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Track bias has become a hot topic in racing over recent years and an understanding of the concept is essential for every punter.

Once upon a time there was actually debate in racing circles about whether bias actually existed or whether it was a myth… simply punters reading too much into results on the day that could be explained by race tempo or other factors.  Nowadays track bias is accepted as a real factor in racing and debate is more about whether it existed at a given meeting and to what extent.


When we use the term “track bias” we are referring to anything that creates an advantage or disadvantage to horses racing in a certain position and / or certain part of the track on a given day.

For example, at Flemington on 2017 Newmarket / Australian Cup Day, horses racing on the rail or one off were advantaged compared to those that tried to run on 3 or more horses off the fence in the straight.

Since re-opening the Eagle Farm track in June 2016, we have regularly seen horses racing well off the fence in the straight do much better than those that were closer to the inside.

The presence of track bias not only has an impact on how you might perceive winning chances and betting opportunities on that day, but also how you interpret individual horse performances out of the meeting.

What Causes Track Bias?

There are a number of factors than can cause or at least influence track bias


Wear from previous races or track gallops is a key factor. If the rail is moved or left in a position which exposes the ground from a recent race meeting, then that worn ground can become either a clear advantage or disadvantage.

If the turf has recovered well without damage from the last meeting, then it will generally be more compacted and firmer (faster) for horses to gallop on compared to the fresh ground.

If the ground still shows signs of being marked / damaged from the recent meeting, then it won’t hold together as well once horses start running over it again. The fresher ground away from the wear and tear will be faster to gallop on.

There can also be wear from track gallops or trials / jump outs at certain venues where they use the course proper. That’s typically well away from the inside fence, but again, it can make those sections of the track firmer to softer to gallop on at a future meeting.

It would be nice if all race meetings were held on fresh ground, but that’s not always possible so previous wear and tear certainly plays a role.


There are various types of irrigation systems used across our race tracks and some are better than others. The key issue with all irrigation systems though is that they can’t water a track with 100% uniformity. The quality of irrigation system itself as well as the presence of wind when watering can cause different amounts of water to hit different parts of the track. The result is that some parts of the track end up with more moisture than others, which makes them slower to gallop on.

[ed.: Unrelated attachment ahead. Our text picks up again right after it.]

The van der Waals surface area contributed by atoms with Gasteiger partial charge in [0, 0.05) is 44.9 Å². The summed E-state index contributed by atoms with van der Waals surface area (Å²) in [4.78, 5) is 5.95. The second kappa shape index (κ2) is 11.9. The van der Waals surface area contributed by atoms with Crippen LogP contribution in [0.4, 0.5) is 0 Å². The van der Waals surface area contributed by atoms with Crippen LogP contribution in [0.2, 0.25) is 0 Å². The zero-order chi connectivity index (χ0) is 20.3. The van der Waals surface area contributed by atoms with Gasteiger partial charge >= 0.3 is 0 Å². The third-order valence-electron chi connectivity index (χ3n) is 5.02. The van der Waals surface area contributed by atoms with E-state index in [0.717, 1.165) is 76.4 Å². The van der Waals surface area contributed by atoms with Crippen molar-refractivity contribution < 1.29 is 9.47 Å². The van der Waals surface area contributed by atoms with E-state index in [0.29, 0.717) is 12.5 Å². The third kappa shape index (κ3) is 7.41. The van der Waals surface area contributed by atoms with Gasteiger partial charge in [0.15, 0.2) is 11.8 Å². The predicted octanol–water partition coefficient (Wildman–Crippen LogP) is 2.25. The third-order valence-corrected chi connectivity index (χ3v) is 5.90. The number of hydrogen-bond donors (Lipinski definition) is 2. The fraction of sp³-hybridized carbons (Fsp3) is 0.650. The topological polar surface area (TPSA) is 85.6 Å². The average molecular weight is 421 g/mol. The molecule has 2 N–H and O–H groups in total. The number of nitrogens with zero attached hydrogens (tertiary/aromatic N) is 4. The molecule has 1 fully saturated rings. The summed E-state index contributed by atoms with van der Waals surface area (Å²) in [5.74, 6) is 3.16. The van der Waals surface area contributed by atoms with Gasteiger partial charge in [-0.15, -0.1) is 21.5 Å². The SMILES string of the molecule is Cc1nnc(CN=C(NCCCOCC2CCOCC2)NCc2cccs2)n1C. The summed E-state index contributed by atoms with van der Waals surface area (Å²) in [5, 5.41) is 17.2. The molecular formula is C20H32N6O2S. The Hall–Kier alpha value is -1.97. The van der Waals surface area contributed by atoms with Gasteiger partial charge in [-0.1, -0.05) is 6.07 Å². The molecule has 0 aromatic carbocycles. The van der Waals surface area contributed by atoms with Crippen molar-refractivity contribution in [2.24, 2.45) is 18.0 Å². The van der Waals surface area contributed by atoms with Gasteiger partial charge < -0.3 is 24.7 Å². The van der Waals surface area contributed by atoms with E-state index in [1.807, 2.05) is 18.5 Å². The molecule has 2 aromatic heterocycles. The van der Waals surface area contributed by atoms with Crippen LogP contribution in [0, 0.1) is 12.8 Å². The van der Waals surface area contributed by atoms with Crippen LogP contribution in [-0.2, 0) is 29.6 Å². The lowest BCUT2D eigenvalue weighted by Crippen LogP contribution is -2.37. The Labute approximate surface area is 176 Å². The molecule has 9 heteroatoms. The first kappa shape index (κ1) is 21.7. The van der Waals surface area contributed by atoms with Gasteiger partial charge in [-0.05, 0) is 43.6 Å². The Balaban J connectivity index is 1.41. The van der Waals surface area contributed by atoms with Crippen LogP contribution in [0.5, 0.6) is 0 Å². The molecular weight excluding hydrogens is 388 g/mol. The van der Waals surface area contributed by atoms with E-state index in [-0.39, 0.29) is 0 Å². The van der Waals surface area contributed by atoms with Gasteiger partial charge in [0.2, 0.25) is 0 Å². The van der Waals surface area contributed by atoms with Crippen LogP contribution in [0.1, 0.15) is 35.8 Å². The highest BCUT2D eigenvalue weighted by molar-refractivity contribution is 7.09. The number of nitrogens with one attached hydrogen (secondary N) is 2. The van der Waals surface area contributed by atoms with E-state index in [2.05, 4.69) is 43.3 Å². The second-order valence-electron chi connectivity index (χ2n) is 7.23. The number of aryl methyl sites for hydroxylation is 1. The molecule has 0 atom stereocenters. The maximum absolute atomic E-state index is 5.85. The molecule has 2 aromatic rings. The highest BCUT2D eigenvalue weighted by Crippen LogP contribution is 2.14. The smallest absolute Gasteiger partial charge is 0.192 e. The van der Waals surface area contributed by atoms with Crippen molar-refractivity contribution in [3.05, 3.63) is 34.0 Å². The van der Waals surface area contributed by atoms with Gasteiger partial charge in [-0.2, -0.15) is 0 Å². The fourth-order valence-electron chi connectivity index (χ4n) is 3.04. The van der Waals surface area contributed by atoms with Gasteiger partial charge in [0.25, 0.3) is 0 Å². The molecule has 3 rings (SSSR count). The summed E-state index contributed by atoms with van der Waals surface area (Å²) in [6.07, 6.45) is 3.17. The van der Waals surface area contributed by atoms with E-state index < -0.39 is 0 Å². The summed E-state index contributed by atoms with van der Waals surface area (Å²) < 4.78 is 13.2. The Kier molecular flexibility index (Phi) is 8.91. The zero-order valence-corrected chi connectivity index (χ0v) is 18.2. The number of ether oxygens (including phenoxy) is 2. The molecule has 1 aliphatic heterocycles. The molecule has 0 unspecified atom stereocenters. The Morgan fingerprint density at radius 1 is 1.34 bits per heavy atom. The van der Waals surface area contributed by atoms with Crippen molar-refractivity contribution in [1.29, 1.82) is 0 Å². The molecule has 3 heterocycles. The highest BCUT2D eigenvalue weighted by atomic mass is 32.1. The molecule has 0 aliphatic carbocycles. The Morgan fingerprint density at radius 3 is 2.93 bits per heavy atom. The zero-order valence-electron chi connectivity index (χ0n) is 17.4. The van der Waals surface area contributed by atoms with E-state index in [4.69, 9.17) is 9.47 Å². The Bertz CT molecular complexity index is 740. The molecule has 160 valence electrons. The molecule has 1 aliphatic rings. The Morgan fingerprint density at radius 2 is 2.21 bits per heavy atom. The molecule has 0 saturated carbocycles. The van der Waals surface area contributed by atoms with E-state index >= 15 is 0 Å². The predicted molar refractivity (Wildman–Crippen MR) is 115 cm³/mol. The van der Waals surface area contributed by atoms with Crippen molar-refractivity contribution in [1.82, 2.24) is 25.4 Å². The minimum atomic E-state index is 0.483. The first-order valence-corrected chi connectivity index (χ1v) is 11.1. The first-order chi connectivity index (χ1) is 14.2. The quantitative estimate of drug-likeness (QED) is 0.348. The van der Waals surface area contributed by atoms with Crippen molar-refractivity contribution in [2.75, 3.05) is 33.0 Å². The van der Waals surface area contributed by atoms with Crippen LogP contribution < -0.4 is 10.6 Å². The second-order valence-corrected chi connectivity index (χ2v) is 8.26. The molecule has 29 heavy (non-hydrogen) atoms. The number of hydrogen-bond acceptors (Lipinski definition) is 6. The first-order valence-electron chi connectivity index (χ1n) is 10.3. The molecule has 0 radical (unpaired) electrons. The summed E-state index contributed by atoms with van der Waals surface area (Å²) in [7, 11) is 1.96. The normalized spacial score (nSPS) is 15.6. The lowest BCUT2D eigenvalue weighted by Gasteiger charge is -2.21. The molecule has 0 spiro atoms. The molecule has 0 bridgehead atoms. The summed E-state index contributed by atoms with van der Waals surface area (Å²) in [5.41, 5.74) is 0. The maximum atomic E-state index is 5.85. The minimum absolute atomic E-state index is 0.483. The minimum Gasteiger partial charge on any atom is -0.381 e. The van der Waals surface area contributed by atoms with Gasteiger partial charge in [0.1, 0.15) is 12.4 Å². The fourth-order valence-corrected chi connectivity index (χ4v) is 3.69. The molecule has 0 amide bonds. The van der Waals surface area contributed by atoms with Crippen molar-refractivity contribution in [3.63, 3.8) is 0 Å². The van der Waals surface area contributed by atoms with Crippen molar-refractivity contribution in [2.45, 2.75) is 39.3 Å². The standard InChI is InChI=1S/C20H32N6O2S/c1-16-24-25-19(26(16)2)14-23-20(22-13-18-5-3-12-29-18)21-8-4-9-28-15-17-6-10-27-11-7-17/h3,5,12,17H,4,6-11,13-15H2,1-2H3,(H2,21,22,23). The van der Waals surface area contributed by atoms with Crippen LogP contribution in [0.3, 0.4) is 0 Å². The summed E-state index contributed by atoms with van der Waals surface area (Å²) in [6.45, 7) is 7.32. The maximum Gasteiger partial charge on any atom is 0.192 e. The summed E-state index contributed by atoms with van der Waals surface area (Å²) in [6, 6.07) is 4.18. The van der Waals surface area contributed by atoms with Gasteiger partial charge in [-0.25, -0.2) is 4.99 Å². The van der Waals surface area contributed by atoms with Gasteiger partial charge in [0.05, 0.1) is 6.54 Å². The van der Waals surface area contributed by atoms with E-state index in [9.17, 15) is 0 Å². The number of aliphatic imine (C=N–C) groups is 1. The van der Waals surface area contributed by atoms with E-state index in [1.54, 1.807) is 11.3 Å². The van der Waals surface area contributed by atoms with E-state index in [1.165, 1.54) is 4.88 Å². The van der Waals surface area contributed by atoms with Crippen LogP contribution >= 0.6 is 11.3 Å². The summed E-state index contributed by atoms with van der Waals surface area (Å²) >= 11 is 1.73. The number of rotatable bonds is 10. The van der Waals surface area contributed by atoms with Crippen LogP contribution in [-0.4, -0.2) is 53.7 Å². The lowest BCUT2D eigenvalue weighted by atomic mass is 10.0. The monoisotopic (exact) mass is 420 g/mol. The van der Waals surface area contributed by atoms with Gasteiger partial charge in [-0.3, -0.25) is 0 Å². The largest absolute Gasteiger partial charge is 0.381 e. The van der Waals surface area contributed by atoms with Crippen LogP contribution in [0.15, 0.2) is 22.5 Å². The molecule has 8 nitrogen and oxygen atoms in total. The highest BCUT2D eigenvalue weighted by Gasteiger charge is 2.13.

Victorian race tracks ended up with a bias rate of greater than 40% when they adopted a policy which saw virtually every meeting start the day as a “dead 4” on the old scale. To achieve that they had to use much more irrigation than normal in the 24-48 hours prior to a meeting, which couldn’t possibly be done in a uniform manner. Thanks heavens they eventually scrapped that policy.

Natural rain is the only way that race tracks can be uniformly watered. Any time there is “irrigation” applied to the track there will be uneven watering and depending on the extent of irrigation applied, there is a risk of track bias.

Further issues can be caused at tracks where they use travelling irrigators, which are towed around a track with heavy tractors. Tractors naturally cause heavy compaction of the ground in that section of the track, making it faster to gallop on. Flemington is an example of this where the centre of the straight is often firmer due to the tractor driving over it many times.

It’s rarely a factor in races around the turns as it’s too far away from the fence for horses to get out to in the straight (without losing significant ground). However, it often comes into play in straight races where we see the field come down the middle of the track.

Country tracks don’t have anywhere near the same amount of money spent on their facilities as city tracks and often use irrigation systems that water far less evenly and have to be moved by heavy tractors.

Assessing the form when wet tracks are involved for either today’s race or in past runs can be a problematic process filled with a high degree of uncertainty. Some horses produce their best on dry ground, some need wet ground, while others are versatile and can perform effectively on all surfaces.

Click here for more on Wet Tracks


The impact of wind on track bias is two-fold. Firstly, it can impact how a track dries out leading into a meeting and secondly, if it is windy on the day then horses can be advantaged or disadvantaged depending on their position in the race.